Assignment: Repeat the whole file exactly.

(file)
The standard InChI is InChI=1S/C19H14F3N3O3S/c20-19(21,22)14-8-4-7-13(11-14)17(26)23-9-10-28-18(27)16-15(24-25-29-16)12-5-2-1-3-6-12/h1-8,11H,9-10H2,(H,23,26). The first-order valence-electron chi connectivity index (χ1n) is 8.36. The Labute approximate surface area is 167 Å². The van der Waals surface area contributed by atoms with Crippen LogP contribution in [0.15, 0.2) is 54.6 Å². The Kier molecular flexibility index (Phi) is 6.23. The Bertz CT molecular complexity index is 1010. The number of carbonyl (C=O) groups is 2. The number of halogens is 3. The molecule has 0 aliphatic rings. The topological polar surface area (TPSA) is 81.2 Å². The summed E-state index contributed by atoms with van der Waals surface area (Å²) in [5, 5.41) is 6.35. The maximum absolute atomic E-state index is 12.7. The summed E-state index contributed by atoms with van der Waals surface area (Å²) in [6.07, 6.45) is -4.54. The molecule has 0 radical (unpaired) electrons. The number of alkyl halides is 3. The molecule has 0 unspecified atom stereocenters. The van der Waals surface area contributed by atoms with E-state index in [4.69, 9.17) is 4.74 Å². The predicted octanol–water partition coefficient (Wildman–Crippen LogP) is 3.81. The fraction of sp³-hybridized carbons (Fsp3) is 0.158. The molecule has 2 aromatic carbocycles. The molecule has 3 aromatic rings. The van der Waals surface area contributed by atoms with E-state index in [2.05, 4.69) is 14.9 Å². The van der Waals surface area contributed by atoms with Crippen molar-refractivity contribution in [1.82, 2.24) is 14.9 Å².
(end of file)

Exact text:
The standard InChI is InChI=1S/C19H14F3N3O3S/c20-19(21,22)14-8-4-7-13(11-14)17(26)23-9-10-28-18(27)16-15(24-25-29-16)12-5-2-1-3-6-12/h1-8,11H,9-10H2,(H,23,26). The first-order valence-electron chi connectivity index (χ1n) is 8.36. The Labute approximate surface area is 167 Å². The van der Waals surface area contributed by atoms with Crippen LogP contribution in [0.15, 0.2) is 54.6 Å². The Kier molecular flexibility index (Phi) is 6.23. The Bertz CT molecular complexity index is 1010. The number of carbonyl (C=O) groups is 2. The number of halogens is 3. The molecule has 0 aliphatic rings. The topological polar surface area (TPSA) is 81.2 Å². The summed E-state index contributed by atoms with van der Waals surface area (Å²) in [5, 5.41) is 6.35. The maximum absolute atomic E-state index is 12.7. The summed E-state index contributed by atoms with van der Waals surface area (Å²) in [6.07, 6.45) is -4.54. The molecule has 0 radical (unpaired) electrons. The number of alkyl halides is 3. The molecule has 0 unspecified atom stereocenters. The van der Waals surface area contributed by atoms with E-state index in [4.69, 9.17) is 4.74 Å². The predicted octanol–water partition coefficient (Wildman–Crippen LogP) is 3.81. The fraction of sp³-hybridized carbons (Fsp3) is 0.158. The molecule has 2 aromatic carbocycles. The molecule has 3 aromatic rings. The van der Waals surface area contributed by atoms with E-state index in [2.05, 4.69) is 14.9 Å². The van der Waals surface area contributed by atoms with Crippen molar-refractivity contribution in [1.82, 2.24) is 14.9 Å².